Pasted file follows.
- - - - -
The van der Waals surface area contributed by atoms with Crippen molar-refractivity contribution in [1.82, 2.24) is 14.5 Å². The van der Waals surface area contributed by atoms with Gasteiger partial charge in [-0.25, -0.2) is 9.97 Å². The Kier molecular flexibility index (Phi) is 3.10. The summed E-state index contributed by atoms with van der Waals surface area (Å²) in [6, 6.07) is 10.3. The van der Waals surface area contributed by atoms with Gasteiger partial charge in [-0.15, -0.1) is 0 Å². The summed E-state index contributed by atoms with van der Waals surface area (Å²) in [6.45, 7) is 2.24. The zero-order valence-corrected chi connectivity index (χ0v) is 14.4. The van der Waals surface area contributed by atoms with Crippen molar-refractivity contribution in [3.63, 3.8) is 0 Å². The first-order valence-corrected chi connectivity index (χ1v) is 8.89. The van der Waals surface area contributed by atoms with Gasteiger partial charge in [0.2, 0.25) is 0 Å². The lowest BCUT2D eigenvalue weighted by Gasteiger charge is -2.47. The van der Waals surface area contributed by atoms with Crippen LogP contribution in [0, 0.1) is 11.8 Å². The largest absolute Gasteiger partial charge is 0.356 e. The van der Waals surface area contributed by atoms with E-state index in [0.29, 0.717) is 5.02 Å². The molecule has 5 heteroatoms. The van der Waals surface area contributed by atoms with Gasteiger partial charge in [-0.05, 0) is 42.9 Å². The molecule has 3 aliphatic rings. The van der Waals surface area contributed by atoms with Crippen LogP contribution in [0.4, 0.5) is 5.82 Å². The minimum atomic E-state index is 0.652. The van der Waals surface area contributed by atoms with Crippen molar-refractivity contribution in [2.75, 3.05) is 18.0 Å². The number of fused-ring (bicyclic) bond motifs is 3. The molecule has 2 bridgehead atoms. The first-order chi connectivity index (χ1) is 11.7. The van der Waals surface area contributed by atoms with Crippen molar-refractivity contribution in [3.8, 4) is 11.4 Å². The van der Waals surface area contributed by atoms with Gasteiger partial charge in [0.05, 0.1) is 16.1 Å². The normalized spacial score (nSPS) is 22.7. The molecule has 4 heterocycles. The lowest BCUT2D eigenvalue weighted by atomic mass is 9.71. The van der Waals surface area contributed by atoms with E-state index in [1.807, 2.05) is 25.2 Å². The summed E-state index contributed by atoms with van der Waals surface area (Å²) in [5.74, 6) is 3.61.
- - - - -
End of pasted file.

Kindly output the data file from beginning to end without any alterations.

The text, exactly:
The van der Waals surface area contributed by atoms with Crippen molar-refractivity contribution in [1.82, 2.24) is 14.5 Å². The van der Waals surface area contributed by atoms with Gasteiger partial charge in [-0.25, -0.2) is 9.97 Å². The Kier molecular flexibility index (Phi) is 3.10. The summed E-state index contributed by atoms with van der Waals surface area (Å²) in [6, 6.07) is 10.3. The van der Waals surface area contributed by atoms with Gasteiger partial charge in [-0.15, -0.1) is 0 Å². The summed E-state index contributed by atoms with van der Waals surface area (Å²) in [6.45, 7) is 2.24. The zero-order valence-corrected chi connectivity index (χ0v) is 14.4. The van der Waals surface area contributed by atoms with Crippen molar-refractivity contribution in [3.63, 3.8) is 0 Å². The first-order valence-corrected chi connectivity index (χ1v) is 8.89. The van der Waals surface area contributed by atoms with Gasteiger partial charge in [0.2, 0.25) is 0 Å². The lowest BCUT2D eigenvalue weighted by Gasteiger charge is -2.47. The van der Waals surface area contributed by atoms with Crippen LogP contribution in [0, 0.1) is 11.8 Å². The largest absolute Gasteiger partial charge is 0.356 e. The van der Waals surface area contributed by atoms with E-state index in [0.29, 0.717) is 5.02 Å². The molecule has 5 heteroatoms. The van der Waals surface area contributed by atoms with Gasteiger partial charge in [-0.05, 0) is 42.9 Å². The molecule has 3 aliphatic rings. The van der Waals surface area contributed by atoms with Crippen LogP contribution in [0.4, 0.5) is 5.82 Å². The minimum atomic E-state index is 0.652. The van der Waals surface area contributed by atoms with Crippen molar-refractivity contribution in [2.75, 3.05) is 18.0 Å². The number of fused-ring (bicyclic) bond motifs is 3. The molecule has 2 bridgehead atoms. The first-order chi connectivity index (χ1) is 11.7. The van der Waals surface area contributed by atoms with Crippen molar-refractivity contribution in [3.8, 4) is 11.4 Å². The van der Waals surface area contributed by atoms with Gasteiger partial charge in [0.05, 0.1) is 16.1 Å². The normalized spacial score (nSPS) is 22.7. The molecule has 4 heterocycles. The lowest BCUT2D eigenvalue weighted by atomic mass is 9.71. The van der Waals surface area contributed by atoms with E-state index in [1.807, 2.05) is 25.2 Å². The summed E-state index contributed by atoms with van der Waals surface area (Å²) in [5.74, 6) is 3.61.